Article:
Historically, Little Tahltan River Chinook have been a major contributor to the overall Stikine production, but have declined in recent years, both in abundance and relative contribution to the total Stikine Chinook run. This project would be a preliminary investigation into why the Little Tahltan River Chinook escapement has declined and remains low. The scope of the project would be focused upon evaluating environmental conditions that may possibly be affecting spawning and incubation habitats. A field survey would be conducted in order assess or monitor habitat factors that may have influenced the decline or be limiting productivity.
Chinook salmon in the Stikine River comprise one of over 50 indicator stocks included in annual assessments by the Chinook Technical Committee of the Pacific Salmon Commission to determine stock status, effects of management regimes, and other requirements of the Pacific Salmon Treaty (Der Hovanisian and Etherton 2006). The Stikine River is one of the largest producers of Chinook salmon in Northern B.C. and Southeast Alaska (Der Hovanisian and Etherton 2006).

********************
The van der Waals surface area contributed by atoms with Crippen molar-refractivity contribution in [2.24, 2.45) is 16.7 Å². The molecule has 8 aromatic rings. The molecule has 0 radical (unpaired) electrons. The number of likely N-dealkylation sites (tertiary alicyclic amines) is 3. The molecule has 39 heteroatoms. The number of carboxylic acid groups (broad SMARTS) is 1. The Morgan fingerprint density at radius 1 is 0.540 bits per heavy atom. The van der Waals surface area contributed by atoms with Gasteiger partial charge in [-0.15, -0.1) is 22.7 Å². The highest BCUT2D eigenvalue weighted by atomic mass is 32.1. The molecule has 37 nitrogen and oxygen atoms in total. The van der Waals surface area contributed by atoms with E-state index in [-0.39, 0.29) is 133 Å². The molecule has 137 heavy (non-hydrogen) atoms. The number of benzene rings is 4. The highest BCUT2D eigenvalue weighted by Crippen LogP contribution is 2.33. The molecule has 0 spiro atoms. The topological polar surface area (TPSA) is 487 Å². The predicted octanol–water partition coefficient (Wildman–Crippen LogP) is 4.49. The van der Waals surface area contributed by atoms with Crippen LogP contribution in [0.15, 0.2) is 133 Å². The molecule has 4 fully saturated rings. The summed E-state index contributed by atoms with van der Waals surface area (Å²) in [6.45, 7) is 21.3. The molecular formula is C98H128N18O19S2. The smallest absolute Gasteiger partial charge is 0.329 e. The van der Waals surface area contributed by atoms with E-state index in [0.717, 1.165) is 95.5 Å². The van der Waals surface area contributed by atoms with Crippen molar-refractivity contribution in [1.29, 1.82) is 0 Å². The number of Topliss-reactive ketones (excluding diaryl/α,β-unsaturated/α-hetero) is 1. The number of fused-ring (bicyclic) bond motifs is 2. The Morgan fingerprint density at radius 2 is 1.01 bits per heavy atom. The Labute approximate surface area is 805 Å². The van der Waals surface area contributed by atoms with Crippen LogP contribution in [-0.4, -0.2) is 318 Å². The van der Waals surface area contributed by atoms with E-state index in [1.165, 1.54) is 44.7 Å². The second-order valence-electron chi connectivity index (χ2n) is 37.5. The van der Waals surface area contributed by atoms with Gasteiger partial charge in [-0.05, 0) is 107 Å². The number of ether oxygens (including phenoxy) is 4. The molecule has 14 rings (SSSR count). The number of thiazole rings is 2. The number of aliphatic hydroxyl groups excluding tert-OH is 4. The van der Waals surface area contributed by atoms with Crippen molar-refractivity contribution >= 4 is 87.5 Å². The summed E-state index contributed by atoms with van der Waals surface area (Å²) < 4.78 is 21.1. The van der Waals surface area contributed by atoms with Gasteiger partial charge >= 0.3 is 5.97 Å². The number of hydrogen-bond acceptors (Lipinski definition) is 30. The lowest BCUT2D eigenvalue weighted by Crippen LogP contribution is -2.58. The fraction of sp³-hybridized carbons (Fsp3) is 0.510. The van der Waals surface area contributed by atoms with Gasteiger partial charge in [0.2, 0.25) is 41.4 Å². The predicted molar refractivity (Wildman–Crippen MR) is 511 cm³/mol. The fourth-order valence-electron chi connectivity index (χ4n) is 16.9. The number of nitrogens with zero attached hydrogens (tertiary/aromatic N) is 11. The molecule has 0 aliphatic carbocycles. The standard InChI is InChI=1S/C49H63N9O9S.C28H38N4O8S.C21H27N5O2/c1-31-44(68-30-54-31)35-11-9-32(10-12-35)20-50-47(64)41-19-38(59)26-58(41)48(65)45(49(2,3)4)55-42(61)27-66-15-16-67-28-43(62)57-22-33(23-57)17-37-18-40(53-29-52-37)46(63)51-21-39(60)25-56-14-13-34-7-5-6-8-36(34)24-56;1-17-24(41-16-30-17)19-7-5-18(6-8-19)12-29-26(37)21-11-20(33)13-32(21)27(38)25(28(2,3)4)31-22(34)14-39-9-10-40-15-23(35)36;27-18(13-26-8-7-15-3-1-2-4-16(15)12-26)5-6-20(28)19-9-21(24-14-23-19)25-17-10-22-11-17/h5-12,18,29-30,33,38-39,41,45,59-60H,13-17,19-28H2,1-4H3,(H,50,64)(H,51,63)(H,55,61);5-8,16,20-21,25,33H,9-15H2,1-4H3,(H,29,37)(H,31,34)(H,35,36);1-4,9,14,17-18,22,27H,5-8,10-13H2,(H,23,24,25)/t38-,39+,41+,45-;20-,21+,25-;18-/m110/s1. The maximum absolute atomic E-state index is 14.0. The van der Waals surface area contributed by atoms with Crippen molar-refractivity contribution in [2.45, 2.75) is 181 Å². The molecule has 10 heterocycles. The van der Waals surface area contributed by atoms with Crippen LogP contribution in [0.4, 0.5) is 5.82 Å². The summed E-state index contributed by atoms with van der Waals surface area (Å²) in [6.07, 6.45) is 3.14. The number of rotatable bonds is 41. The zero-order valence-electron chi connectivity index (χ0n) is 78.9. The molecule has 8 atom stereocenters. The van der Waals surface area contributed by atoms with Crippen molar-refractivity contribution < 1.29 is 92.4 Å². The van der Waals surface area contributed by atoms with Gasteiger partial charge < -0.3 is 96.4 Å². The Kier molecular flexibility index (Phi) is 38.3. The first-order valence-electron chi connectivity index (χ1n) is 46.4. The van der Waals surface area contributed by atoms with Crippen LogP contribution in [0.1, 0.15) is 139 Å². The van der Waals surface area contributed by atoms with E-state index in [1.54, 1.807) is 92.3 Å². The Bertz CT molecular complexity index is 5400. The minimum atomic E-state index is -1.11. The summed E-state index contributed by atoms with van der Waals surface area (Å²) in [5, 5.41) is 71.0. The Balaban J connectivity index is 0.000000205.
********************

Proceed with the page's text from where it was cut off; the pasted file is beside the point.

Stikine Chinook aerial surveys provide Chinook counts from index sites in both the upper (Little Tahltan, Tahltan, and Beatty) and lower reaches (Christina and Verrett) of the Stikine River which loosely corresponds to DFO’s Wild Salmon Policy prescribed conservation units (stocks), in concert with augmenting the current Little Tahltan weir, and providing some measure of validation of the system wide mark-recapture based escapement estimates.